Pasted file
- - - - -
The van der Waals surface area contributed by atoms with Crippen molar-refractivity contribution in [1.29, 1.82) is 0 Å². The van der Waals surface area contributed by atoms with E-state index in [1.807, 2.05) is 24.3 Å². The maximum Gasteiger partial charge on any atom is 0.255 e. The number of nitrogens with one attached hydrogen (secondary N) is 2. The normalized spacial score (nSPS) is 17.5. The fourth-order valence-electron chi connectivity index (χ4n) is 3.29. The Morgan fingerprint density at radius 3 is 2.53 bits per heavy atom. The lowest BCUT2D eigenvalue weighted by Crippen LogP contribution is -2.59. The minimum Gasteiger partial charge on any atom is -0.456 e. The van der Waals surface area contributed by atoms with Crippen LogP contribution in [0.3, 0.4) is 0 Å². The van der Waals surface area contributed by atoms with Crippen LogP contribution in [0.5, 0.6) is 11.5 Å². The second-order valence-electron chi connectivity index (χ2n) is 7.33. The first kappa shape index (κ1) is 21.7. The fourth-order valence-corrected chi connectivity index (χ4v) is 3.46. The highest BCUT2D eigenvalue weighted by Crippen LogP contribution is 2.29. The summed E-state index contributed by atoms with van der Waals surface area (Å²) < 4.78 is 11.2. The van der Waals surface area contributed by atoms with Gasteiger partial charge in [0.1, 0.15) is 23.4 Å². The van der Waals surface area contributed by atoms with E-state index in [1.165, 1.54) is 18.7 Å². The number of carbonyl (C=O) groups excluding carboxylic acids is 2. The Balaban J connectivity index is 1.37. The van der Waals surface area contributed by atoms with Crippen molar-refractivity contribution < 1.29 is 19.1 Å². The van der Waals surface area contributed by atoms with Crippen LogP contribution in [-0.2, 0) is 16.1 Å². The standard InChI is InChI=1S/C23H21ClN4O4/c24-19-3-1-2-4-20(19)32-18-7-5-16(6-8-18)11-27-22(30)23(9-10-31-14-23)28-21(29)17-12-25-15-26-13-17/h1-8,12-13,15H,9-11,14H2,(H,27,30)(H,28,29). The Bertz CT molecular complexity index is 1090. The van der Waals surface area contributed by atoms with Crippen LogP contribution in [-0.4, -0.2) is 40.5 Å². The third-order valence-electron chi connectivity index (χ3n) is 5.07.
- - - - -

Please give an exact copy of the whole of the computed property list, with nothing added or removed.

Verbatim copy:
The van der Waals surface area contributed by atoms with Crippen molar-refractivity contribution in [1.29, 1.82) is 0 Å². The van der Waals surface area contributed by atoms with E-state index in [1.807, 2.05) is 24.3 Å². The maximum Gasteiger partial charge on any atom is 0.255 e. The number of nitrogens with one attached hydrogen (secondary N) is 2. The normalized spacial score (nSPS) is 17.5. The fourth-order valence-electron chi connectivity index (χ4n) is 3.29. The Morgan fingerprint density at radius 3 is 2.53 bits per heavy atom. The lowest BCUT2D eigenvalue weighted by Crippen LogP contribution is -2.59. The minimum Gasteiger partial charge on any atom is -0.456 e. The van der Waals surface area contributed by atoms with Crippen LogP contribution in [0.3, 0.4) is 0 Å². The van der Waals surface area contributed by atoms with Crippen LogP contribution in [0.5, 0.6) is 11.5 Å². The second-order valence-electron chi connectivity index (χ2n) is 7.33. The first kappa shape index (κ1) is 21.7. The fourth-order valence-corrected chi connectivity index (χ4v) is 3.46. The highest BCUT2D eigenvalue weighted by Crippen LogP contribution is 2.29. The summed E-state index contributed by atoms with van der Waals surface area (Å²) < 4.78 is 11.2. The van der Waals surface area contributed by atoms with Gasteiger partial charge in [0.1, 0.15) is 23.4 Å². The van der Waals surface area contributed by atoms with E-state index in [1.165, 1.54) is 18.7 Å². The number of carbonyl (C=O) groups excluding carboxylic acids is 2. The Balaban J connectivity index is 1.37. The van der Waals surface area contributed by atoms with Crippen molar-refractivity contribution < 1.29 is 19.1 Å². The van der Waals surface area contributed by atoms with Crippen LogP contribution in [-0.2, 0) is 16.1 Å². The standard InChI is InChI=1S/C23H21ClN4O4/c24-19-3-1-2-4-20(19)32-18-7-5-16(6-8-18)11-27-22(30)23(9-10-31-14-23)28-21(29)17-12-25-15-26-13-17/h1-8,12-13,15H,9-11,14H2,(H,27,30)(H,28,29). The Bertz CT molecular complexity index is 1090. The van der Waals surface area contributed by atoms with Crippen LogP contribution in [-0.4, -0.2) is 40.5 Å². The third-order valence-electron chi connectivity index (χ3n) is 5.07.